BACKGROUND: In recent years, several treatment modalities have proved to be effective in the treatment of neuroendocrine tumours (NETs). However, there is currently no consensus on the sequence in which these options are best used.
METHODS: In this observational study, we analysed the treatment modalities and sequences of all patients included in the Swiss NeuroEndocrine Tumour registry (SwissNET). SwissNET is a national registry, which has prospectively included patients with a NET from all regions of Switzerland since 2008.
RESULTS: The registry includes 1366 patients; 1063 had documented therapies after the main diagnosis and were included in the analysis. The median follow-up time was 1.86 years. The most common primary site was the small intestine (291 patients, 27%) followed by pancreas (254 patients, 24%), lung (172 patients, 16%) and appendix (163 patients, 15%). A total of 167 different therapy sequences were observed. In 708 (67%) patients, surgery was the only treatment. The sequence of surgery followed by chemotherapy was most frequently documented in poorly (G3) differentiated (24 patients, 60%) and pancreatic (15 patients, 34%) NETs. Tumours treated with surgery followed by biotherapy or followed by peptide receptor radionuclide therapy (PRRT) were predominantly well-differentiated G1 NETs of the small intestine. In patients who were treated with either PRRT or systemic therapy (chemotherapy or molecular therapy) or both, PRRT was used more frequently than systemic therapy in patients with a small intestinal NET (35 patients, 62% vs 30, 54%), whereas the opposite held true in pancreatic (44 patients, 59% vs 56, 70%) and lung NETs (6 patients, 14% vs 40, 97%). If both chemotherapy and molecular therapy were used, chemotherapy was applied prior to molecular therapy in 13 of 19 (68%) patients with a pancreatic NET.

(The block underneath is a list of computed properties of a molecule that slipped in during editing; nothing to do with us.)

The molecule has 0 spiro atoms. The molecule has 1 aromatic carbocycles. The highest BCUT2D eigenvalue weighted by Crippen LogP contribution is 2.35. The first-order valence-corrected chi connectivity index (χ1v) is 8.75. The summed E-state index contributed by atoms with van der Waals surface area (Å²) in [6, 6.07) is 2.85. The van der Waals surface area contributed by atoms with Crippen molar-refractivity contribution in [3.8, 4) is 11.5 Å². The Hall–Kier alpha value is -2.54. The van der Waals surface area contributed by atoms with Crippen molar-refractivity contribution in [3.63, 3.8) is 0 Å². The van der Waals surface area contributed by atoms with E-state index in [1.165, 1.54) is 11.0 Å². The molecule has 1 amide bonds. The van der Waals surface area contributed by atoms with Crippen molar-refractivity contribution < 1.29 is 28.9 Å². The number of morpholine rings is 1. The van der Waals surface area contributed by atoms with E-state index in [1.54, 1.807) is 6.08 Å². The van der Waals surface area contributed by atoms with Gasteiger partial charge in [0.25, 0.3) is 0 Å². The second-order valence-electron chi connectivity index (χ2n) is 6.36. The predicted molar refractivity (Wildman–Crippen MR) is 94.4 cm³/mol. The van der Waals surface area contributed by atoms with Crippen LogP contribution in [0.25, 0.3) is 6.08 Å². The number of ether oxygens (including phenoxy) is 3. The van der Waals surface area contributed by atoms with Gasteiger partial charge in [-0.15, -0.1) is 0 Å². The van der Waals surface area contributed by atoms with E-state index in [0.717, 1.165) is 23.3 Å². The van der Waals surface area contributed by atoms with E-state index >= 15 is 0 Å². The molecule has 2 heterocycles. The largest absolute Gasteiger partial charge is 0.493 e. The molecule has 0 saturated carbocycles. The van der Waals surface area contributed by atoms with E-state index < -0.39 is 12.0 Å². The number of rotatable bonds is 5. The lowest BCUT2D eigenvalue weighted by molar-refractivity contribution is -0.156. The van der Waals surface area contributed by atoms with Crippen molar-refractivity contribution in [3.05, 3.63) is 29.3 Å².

CONCLUSION: Surgery represents the treatment of choice in most patients with a NET irrespective of tumour stage. In patients receiving additional treatment, an impressive variety of treatment sequences were documented. In small intestinal NETs, patients received PRRT more often than chemotherapy, whereas the opposite holds true for patients with pancreatic and lung NETs.